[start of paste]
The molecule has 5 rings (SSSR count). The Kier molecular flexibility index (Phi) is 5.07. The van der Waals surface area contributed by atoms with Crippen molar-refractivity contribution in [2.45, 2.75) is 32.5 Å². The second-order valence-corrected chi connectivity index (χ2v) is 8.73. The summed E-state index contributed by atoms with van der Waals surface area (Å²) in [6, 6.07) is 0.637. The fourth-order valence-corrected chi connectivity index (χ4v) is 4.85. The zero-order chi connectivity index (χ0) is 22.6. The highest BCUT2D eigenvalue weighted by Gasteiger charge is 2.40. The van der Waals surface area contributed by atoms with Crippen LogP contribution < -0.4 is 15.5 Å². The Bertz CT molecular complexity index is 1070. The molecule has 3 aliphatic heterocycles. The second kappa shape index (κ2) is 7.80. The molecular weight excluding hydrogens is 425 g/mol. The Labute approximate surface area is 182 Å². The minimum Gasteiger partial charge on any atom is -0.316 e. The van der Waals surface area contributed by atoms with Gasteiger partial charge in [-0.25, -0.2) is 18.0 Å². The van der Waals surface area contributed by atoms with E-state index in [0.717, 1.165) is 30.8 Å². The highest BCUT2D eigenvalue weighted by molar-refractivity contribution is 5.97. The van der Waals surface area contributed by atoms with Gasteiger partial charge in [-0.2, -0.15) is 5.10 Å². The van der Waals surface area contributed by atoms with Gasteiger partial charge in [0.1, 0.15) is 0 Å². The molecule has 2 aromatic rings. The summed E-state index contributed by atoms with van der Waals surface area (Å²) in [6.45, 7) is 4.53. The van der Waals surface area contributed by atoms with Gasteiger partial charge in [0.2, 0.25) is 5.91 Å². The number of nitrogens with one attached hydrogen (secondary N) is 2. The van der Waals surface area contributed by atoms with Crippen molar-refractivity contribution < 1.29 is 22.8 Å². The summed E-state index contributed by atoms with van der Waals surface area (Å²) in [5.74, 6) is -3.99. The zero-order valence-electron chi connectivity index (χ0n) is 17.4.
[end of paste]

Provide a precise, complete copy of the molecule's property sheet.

The molecule has 5 rings (SSSR count). The Kier molecular flexibility index (Phi) is 5.07. The van der Waals surface area contributed by atoms with Crippen molar-refractivity contribution in [2.45, 2.75) is 32.5 Å². The second-order valence-corrected chi connectivity index (χ2v) is 8.73. The summed E-state index contributed by atoms with van der Waals surface area (Å²) in [6, 6.07) is 0.637. The fourth-order valence-corrected chi connectivity index (χ4v) is 4.85. The zero-order chi connectivity index (χ0) is 22.6. The highest BCUT2D eigenvalue weighted by Gasteiger charge is 2.40. The van der Waals surface area contributed by atoms with Crippen LogP contribution < -0.4 is 15.5 Å². The Bertz CT molecular complexity index is 1070. The molecule has 3 aliphatic heterocycles. The second kappa shape index (κ2) is 7.80. The molecular weight excluding hydrogens is 425 g/mol. The Labute approximate surface area is 182 Å². The minimum Gasteiger partial charge on any atom is -0.316 e. The van der Waals surface area contributed by atoms with Gasteiger partial charge in [-0.25, -0.2) is 18.0 Å². The van der Waals surface area contributed by atoms with E-state index in [0.717, 1.165) is 30.8 Å². The highest BCUT2D eigenvalue weighted by molar-refractivity contribution is 5.97. The van der Waals surface area contributed by atoms with Gasteiger partial charge in [-0.2, -0.15) is 5.10 Å². The van der Waals surface area contributed by atoms with Gasteiger partial charge in [0.1, 0.15) is 0 Å². The molecule has 2 aromatic rings. The summed E-state index contributed by atoms with van der Waals surface area (Å²) in [6.45, 7) is 4.53. The van der Waals surface area contributed by atoms with Gasteiger partial charge in [0.2, 0.25) is 5.91 Å². The number of nitrogens with one attached hydrogen (secondary N) is 2. The van der Waals surface area contributed by atoms with Crippen molar-refractivity contribution < 1.29 is 22.8 Å². The summed E-state index contributed by atoms with van der Waals surface area (Å²) in [5.74, 6) is -3.99. The zero-order valence-electron chi connectivity index (χ0n) is 17.4.